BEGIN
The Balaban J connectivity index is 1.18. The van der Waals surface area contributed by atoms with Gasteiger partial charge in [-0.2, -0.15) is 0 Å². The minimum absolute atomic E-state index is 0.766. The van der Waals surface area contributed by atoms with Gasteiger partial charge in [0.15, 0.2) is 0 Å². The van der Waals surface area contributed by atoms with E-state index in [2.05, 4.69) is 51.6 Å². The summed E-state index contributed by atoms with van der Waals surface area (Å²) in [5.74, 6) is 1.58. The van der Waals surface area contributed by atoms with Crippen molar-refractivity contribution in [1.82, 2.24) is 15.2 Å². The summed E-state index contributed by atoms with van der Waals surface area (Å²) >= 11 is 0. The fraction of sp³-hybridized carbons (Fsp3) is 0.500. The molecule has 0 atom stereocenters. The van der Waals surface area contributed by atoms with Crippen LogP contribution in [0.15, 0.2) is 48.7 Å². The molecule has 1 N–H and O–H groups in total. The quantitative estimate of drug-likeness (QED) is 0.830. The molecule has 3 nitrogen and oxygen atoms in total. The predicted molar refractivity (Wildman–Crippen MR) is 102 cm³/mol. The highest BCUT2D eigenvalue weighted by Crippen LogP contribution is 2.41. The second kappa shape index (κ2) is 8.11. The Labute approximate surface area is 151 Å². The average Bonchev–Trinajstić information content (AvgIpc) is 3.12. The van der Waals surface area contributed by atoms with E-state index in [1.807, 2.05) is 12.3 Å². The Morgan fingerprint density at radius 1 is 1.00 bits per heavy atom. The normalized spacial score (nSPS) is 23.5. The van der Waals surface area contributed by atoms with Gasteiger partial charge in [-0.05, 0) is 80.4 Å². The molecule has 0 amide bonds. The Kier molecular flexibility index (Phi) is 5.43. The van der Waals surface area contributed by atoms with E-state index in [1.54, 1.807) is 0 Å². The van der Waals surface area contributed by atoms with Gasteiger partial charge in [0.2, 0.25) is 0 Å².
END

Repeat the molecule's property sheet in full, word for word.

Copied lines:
The Balaban J connectivity index is 1.18. The van der Waals surface area contributed by atoms with Gasteiger partial charge in [-0.2, -0.15) is 0 Å². The minimum absolute atomic E-state index is 0.766. The van der Waals surface area contributed by atoms with Gasteiger partial charge in [0.15, 0.2) is 0 Å². The van der Waals surface area contributed by atoms with E-state index in [2.05, 4.69) is 51.6 Å². The summed E-state index contributed by atoms with van der Waals surface area (Å²) in [5.74, 6) is 1.58. The van der Waals surface area contributed by atoms with Crippen molar-refractivity contribution in [1.82, 2.24) is 15.2 Å². The summed E-state index contributed by atoms with van der Waals surface area (Å²) >= 11 is 0. The fraction of sp³-hybridized carbons (Fsp3) is 0.500. The molecule has 0 atom stereocenters. The van der Waals surface area contributed by atoms with Crippen LogP contribution in [0.15, 0.2) is 48.7 Å². The molecule has 1 N–H and O–H groups in total. The quantitative estimate of drug-likeness (QED) is 0.830. The molecule has 3 nitrogen and oxygen atoms in total. The predicted molar refractivity (Wildman–Crippen MR) is 102 cm³/mol. The highest BCUT2D eigenvalue weighted by Crippen LogP contribution is 2.41. The second kappa shape index (κ2) is 8.11. The Labute approximate surface area is 151 Å². The average Bonchev–Trinajstić information content (AvgIpc) is 3.12. The van der Waals surface area contributed by atoms with E-state index in [1.807, 2.05) is 12.3 Å². The Morgan fingerprint density at radius 1 is 1.00 bits per heavy atom. The normalized spacial score (nSPS) is 23.5. The van der Waals surface area contributed by atoms with Gasteiger partial charge in [-0.05, 0) is 80.4 Å². The molecule has 0 amide bonds. The Kier molecular flexibility index (Phi) is 5.43. The van der Waals surface area contributed by atoms with E-state index in [1.54, 1.807) is 0 Å². The van der Waals surface area contributed by atoms with Gasteiger partial charge in [0.2, 0.25) is 0 Å².